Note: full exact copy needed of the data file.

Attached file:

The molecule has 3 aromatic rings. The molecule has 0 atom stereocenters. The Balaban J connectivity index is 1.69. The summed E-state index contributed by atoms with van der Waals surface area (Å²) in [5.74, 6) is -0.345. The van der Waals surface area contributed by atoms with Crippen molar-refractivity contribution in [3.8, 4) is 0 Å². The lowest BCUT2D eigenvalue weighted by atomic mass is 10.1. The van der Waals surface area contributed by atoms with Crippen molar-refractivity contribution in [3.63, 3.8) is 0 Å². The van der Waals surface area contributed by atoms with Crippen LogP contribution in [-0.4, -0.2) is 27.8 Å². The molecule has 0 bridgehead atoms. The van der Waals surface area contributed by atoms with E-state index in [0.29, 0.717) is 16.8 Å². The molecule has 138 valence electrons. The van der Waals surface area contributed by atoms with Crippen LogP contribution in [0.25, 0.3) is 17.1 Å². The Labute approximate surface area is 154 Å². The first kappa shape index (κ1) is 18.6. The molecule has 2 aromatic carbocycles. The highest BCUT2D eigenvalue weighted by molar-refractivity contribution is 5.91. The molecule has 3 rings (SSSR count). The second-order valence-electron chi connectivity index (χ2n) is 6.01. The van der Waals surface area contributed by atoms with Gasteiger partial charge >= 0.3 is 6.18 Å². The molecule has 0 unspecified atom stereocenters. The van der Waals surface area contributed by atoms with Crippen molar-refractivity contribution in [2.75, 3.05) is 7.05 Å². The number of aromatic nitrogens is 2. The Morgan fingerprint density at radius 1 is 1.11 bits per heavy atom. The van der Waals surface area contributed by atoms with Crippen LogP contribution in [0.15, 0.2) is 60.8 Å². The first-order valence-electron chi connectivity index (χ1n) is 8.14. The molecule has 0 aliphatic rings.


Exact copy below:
The molecule has 3 aromatic rings. The molecule has 0 atom stereocenters. The Balaban J connectivity index is 1.69. The summed E-state index contributed by atoms with van der Waals surface area (Å²) in [5.74, 6) is -0.345. The van der Waals surface area contributed by atoms with Crippen molar-refractivity contribution in [3.8, 4) is 0 Å². The lowest BCUT2D eigenvalue weighted by atomic mass is 10.1. The van der Waals surface area contributed by atoms with Crippen molar-refractivity contribution in [3.63, 3.8) is 0 Å². The van der Waals surface area contributed by atoms with Crippen LogP contribution in [-0.4, -0.2) is 27.8 Å². The molecule has 0 bridgehead atoms. The van der Waals surface area contributed by atoms with E-state index in [0.29, 0.717) is 16.8 Å². The molecule has 138 valence electrons. The van der Waals surface area contributed by atoms with Crippen LogP contribution in [0.25, 0.3) is 17.1 Å². The Labute approximate surface area is 154 Å². The first kappa shape index (κ1) is 18.6. The molecule has 2 aromatic carbocycles. The highest BCUT2D eigenvalue weighted by molar-refractivity contribution is 5.91. The molecule has 3 rings (SSSR count). The second-order valence-electron chi connectivity index (χ2n) is 6.01. The van der Waals surface area contributed by atoms with Gasteiger partial charge >= 0.3 is 6.18 Å². The molecule has 0 unspecified atom stereocenters. The van der Waals surface area contributed by atoms with Crippen molar-refractivity contribution in [2.75, 3.05) is 7.05 Å². The number of aromatic nitrogens is 2. The Morgan fingerprint density at radius 1 is 1.11 bits per heavy atom. The van der Waals surface area contributed by atoms with Crippen LogP contribution in [0.15, 0.2) is 60.8 Å². The first-order valence-electron chi connectivity index (χ1n) is 8.14. The molecule has 0 aliphatic rings.